Very helpful.  Thank you, jbseth.  I will take this with me.

Quote from: Sena
...at one time the dead and
living mixed far more openly....The closer time reference
chosen closed this gap, requiring on the part of the dead a
specific focus they could not easily achieve in order to make
their presence felt.

Well that's an interesting tidbit, Sena!  I would have have guessed that the stronger egos of modern man were the thing preventing the dead from mingling with the living.  But no, it is the dead being unable to achieve the specific focus necessary.  My guess is that if I manage to develop that focus, after this body dies I still won't be able to get the attention of my physicalist friends, though.  Their beliefs will make that impossible. 

I don't have time to read the rest of this thread right now, but will be back to read later, and am really benefiting from all the ideas being tossed around here.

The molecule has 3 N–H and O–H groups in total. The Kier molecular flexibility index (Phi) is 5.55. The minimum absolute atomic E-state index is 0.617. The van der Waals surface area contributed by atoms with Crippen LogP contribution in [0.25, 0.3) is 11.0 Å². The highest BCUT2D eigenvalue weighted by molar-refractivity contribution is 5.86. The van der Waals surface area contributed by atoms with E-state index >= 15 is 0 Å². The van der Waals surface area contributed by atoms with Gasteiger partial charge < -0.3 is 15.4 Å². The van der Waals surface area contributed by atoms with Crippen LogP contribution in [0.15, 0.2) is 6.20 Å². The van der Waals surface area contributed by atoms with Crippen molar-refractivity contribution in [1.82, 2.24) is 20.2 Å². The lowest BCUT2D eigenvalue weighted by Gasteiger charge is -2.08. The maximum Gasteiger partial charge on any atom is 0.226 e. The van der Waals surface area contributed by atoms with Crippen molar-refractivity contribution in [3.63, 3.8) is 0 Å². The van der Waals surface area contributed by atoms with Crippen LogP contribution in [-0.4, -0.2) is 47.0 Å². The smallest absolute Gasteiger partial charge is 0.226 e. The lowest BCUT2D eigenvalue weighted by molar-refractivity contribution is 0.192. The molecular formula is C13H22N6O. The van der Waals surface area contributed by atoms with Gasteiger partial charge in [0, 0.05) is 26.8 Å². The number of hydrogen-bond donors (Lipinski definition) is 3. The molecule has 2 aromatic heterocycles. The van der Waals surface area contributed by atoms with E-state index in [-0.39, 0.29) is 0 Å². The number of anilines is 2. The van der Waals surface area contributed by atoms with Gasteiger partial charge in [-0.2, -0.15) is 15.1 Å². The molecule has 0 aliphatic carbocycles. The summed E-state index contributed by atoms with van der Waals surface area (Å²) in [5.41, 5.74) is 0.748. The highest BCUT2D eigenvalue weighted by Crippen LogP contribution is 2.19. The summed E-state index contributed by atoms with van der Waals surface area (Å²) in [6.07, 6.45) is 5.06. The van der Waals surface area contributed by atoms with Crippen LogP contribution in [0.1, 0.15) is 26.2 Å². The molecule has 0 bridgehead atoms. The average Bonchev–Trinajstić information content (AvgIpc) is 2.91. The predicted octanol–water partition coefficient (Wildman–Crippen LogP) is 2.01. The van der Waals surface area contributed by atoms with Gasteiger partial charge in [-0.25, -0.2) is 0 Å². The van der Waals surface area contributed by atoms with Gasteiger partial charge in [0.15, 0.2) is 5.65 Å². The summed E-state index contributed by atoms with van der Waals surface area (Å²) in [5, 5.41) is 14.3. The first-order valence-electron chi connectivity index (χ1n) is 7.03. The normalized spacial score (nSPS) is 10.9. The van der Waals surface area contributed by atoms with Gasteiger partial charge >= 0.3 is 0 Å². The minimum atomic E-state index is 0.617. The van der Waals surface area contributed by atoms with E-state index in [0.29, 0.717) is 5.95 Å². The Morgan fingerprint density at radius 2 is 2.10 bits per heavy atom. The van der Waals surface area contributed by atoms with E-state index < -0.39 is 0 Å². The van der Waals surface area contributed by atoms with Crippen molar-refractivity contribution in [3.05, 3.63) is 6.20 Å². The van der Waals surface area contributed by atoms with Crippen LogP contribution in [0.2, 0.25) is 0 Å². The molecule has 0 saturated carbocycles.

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Offline jbseth

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Quote from: usmaak
Solar system?  That seems like a kind of weird thing.  Why not beyond the solar system?  There is matter well beyond it.  It's just a strange rule to have in place.  An arbitrary boundary set in physical matter.


Hi usmaak, Hi All,

Yeah, I picked up on a couple of limitations too.  Seth didn’t explain the how or whys of some of these limitations. Maybe he did elsewhere.

I did get that early on he mentioned that these dimensions (third, fourth, fifth) represented various capacities or stages of consciousness. Maybe this these limitations have to do with the limitations of these various stages of consciousness.